Needs of bereaved parents following the death of a child or young person from cancer
evidence and practice    

Needs of bereaved parents following the death of a child or young person from cancer

Kate Law Community liaison nurse team leader, Palatine unit, Christie NHS Foundation Trust, Manchester, England
Carole Farrell at the time of writing was research fellow, Christie NHS Foundation Trust, Manchester, England, and is now lecturer, University of Bolton, England

Parental grief is unlike any other grief and is physically and emotionally overwhelming. About 20-30 young people die each year at a treatment centre following a diagnosis of cancer. Treatment centres strive to provide individualised care to patients and families from the point of diagnosis and into bereavement. Support is often directed by the needs of families, therefore there is no standard. This article describes findings of a literature review of the needs of bereaved parents following the death of a young person between 16 and 25 years. Five themes were identified to summarise the nature of parental grief: preparedness and palliative care experience, relationships and ‘telling the story’, continuing bonds, parents’ needs and adjusting to a new normal. Implications for practice are highlighted by the widespread acknowledgement of the need for individualised and appropriate support during grief, but the literature demonstrates a lack of information regarding this approach to support.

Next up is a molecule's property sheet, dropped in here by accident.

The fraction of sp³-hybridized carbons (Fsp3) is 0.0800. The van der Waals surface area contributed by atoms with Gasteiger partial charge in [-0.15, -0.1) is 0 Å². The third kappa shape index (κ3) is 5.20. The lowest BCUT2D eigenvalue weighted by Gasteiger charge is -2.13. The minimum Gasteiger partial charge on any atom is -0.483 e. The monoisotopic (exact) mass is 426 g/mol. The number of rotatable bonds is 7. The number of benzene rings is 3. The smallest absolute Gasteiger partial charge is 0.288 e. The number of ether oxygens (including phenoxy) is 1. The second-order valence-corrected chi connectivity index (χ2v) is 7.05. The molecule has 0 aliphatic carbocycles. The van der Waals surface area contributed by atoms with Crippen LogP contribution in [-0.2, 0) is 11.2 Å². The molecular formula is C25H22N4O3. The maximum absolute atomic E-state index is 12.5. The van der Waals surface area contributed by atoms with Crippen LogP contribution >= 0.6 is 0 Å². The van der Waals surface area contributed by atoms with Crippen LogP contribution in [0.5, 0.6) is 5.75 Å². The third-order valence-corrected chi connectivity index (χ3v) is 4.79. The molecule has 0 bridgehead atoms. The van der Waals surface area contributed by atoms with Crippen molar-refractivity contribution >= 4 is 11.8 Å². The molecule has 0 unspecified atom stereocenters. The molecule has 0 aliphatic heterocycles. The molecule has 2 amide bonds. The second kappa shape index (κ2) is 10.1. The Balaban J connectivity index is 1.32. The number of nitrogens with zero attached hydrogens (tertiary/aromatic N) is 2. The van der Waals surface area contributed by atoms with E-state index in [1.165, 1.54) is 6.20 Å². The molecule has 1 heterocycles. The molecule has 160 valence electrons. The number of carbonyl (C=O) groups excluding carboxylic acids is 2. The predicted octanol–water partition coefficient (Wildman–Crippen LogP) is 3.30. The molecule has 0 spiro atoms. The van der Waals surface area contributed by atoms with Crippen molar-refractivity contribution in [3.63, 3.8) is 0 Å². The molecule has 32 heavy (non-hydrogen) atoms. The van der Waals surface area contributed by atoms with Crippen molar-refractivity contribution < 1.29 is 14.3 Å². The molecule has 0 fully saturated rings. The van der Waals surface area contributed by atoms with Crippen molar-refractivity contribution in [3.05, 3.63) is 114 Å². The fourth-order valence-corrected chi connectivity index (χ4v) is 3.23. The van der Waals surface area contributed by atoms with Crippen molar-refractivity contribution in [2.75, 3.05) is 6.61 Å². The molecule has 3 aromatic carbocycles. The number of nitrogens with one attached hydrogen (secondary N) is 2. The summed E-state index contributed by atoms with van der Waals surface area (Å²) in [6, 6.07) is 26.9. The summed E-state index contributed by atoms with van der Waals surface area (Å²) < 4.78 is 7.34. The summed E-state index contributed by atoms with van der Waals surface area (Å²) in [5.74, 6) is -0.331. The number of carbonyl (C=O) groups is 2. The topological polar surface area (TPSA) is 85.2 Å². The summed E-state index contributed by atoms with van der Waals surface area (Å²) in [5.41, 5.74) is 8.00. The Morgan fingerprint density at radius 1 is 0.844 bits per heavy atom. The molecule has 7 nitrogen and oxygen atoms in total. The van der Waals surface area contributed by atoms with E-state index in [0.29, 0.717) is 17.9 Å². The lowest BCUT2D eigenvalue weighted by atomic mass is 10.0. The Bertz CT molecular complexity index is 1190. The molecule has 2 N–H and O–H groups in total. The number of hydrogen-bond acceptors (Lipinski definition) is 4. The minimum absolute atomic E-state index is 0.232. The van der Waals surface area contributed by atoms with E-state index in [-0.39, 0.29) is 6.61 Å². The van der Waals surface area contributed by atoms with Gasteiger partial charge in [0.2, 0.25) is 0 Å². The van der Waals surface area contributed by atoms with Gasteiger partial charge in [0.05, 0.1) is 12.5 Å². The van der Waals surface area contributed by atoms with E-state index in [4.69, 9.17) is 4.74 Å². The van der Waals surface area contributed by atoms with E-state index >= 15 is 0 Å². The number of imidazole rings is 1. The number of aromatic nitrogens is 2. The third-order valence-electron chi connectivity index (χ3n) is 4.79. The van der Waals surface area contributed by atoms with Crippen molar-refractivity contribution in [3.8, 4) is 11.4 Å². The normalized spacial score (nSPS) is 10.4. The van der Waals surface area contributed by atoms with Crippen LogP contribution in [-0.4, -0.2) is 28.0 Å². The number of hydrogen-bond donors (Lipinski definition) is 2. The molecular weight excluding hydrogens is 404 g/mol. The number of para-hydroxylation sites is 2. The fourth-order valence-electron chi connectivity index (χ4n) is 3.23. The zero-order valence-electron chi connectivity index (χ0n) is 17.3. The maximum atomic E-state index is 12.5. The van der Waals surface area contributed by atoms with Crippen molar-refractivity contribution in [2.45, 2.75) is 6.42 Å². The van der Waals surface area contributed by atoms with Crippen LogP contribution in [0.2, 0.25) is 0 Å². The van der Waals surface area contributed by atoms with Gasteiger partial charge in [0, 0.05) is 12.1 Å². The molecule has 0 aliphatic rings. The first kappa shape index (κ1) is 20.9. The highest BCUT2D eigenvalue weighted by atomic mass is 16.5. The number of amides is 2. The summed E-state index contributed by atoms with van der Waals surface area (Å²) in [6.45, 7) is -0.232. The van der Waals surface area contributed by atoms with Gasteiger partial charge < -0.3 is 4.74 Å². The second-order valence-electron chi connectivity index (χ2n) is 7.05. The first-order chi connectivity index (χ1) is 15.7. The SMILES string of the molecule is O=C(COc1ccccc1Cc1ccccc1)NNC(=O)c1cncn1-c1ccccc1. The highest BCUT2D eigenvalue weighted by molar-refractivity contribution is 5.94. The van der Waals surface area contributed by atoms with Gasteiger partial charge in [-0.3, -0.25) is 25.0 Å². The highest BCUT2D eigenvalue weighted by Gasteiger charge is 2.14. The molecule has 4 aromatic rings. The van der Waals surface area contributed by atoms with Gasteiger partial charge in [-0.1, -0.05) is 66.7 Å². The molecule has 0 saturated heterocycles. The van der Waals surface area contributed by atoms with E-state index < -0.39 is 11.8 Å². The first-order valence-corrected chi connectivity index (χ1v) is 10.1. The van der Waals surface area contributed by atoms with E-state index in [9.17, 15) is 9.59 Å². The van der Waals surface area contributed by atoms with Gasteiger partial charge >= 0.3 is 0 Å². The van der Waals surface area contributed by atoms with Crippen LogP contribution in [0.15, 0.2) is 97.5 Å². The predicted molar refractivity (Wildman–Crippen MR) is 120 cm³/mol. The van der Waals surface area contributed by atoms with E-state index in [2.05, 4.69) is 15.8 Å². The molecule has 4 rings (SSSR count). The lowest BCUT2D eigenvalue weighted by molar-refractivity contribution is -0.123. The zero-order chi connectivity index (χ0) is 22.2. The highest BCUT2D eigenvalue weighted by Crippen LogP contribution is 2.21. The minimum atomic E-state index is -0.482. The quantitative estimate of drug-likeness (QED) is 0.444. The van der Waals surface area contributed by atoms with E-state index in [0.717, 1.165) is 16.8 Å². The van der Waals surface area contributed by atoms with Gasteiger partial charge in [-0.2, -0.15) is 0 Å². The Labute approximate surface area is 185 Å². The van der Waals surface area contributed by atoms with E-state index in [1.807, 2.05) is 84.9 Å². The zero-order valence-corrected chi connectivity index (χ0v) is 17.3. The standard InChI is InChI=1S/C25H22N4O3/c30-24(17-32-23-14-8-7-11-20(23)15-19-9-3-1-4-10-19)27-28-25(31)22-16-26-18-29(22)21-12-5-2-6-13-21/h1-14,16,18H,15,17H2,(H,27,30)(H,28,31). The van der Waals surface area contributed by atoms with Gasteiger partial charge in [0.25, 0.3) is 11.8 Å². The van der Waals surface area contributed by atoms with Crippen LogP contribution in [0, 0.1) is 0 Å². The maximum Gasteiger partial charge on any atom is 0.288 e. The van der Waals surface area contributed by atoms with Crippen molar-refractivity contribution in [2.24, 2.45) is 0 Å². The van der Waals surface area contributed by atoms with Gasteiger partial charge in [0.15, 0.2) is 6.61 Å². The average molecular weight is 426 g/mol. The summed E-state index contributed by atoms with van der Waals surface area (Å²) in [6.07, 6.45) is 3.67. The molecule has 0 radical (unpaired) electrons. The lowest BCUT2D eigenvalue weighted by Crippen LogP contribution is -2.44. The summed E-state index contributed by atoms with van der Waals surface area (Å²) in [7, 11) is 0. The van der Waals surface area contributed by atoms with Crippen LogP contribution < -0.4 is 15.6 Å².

Cancer Nursing Practice. doi: 10.7748/cnp.2018.e1487

Citation

Law K, Farrell C (2018) Needs of bereaved parents following the death of a child or young person from cancer. Cancer Nursing Practice. doi: 10.7748/cnp.2018.e1487

Peer review

This article has been subject to external double-blind peer review and has been checked for plagiarism using automated software

Correspondence

kate.law@christie.nhs.uk

Conflict of interest

None declared

Published online: 11 December 2018

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